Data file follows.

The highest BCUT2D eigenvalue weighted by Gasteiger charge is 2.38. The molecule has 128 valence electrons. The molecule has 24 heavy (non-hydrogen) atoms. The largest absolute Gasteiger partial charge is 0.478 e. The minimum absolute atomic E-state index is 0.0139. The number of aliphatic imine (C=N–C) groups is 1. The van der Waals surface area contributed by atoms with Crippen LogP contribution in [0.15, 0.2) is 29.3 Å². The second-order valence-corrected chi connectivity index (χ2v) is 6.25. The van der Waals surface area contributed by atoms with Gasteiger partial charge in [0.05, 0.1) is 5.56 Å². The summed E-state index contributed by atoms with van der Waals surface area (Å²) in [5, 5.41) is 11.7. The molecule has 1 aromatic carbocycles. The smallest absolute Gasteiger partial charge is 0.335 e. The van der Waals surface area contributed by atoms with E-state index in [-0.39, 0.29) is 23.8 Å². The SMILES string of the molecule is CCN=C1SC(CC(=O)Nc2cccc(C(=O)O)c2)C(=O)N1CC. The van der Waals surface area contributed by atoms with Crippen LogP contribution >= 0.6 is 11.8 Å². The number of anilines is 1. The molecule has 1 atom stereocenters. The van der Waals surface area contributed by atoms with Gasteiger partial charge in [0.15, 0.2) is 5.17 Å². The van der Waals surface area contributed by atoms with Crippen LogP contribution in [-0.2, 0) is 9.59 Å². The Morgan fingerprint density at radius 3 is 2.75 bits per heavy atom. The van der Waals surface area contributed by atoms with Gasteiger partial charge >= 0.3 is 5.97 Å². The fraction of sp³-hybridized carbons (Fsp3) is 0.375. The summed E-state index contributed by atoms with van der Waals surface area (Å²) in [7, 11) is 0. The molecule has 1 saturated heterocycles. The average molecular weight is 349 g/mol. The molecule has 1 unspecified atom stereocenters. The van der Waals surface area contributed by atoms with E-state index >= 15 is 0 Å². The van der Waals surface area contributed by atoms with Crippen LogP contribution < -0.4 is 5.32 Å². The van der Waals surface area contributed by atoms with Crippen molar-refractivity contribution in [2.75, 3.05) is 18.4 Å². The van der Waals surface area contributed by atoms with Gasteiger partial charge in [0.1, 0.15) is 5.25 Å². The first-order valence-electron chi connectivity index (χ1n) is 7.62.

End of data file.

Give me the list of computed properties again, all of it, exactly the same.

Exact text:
The highest BCUT2D eigenvalue weighted by Gasteiger charge is 2.38. The molecule has 128 valence electrons. The molecule has 24 heavy (non-hydrogen) atoms. The largest absolute Gasteiger partial charge is 0.478 e. The minimum absolute atomic E-state index is 0.0139. The number of aliphatic imine (C=N–C) groups is 1. The van der Waals surface area contributed by atoms with Crippen LogP contribution in [0.15, 0.2) is 29.3 Å². The second-order valence-corrected chi connectivity index (χ2v) is 6.25. The van der Waals surface area contributed by atoms with Gasteiger partial charge in [0.05, 0.1) is 5.56 Å². The summed E-state index contributed by atoms with van der Waals surface area (Å²) in [5, 5.41) is 11.7. The molecule has 1 aromatic carbocycles. The smallest absolute Gasteiger partial charge is 0.335 e. The van der Waals surface area contributed by atoms with E-state index in [-0.39, 0.29) is 23.8 Å². The SMILES string of the molecule is CCN=C1SC(CC(=O)Nc2cccc(C(=O)O)c2)C(=O)N1CC. The van der Waals surface area contributed by atoms with Crippen LogP contribution >= 0.6 is 11.8 Å². The number of anilines is 1. The molecule has 1 atom stereocenters. The van der Waals surface area contributed by atoms with Gasteiger partial charge in [0.15, 0.2) is 5.17 Å². The van der Waals surface area contributed by atoms with Crippen LogP contribution in [-0.2, 0) is 9.59 Å². The Morgan fingerprint density at radius 3 is 2.75 bits per heavy atom. The van der Waals surface area contributed by atoms with Gasteiger partial charge >= 0.3 is 5.97 Å². The fraction of sp³-hybridized carbons (Fsp3) is 0.375. The summed E-state index contributed by atoms with van der Waals surface area (Å²) in [7, 11) is 0. The molecule has 1 saturated heterocycles. The average molecular weight is 349 g/mol. The molecule has 1 unspecified atom stereocenters. The van der Waals surface area contributed by atoms with E-state index >= 15 is 0 Å². The van der Waals surface area contributed by atoms with Crippen LogP contribution < -0.4 is 5.32 Å². The van der Waals surface area contributed by atoms with Crippen molar-refractivity contribution in [2.75, 3.05) is 18.4 Å². The van der Waals surface area contributed by atoms with Gasteiger partial charge in [0.1, 0.15) is 5.25 Å². The first-order valence-electron chi connectivity index (χ1n) is 7.62.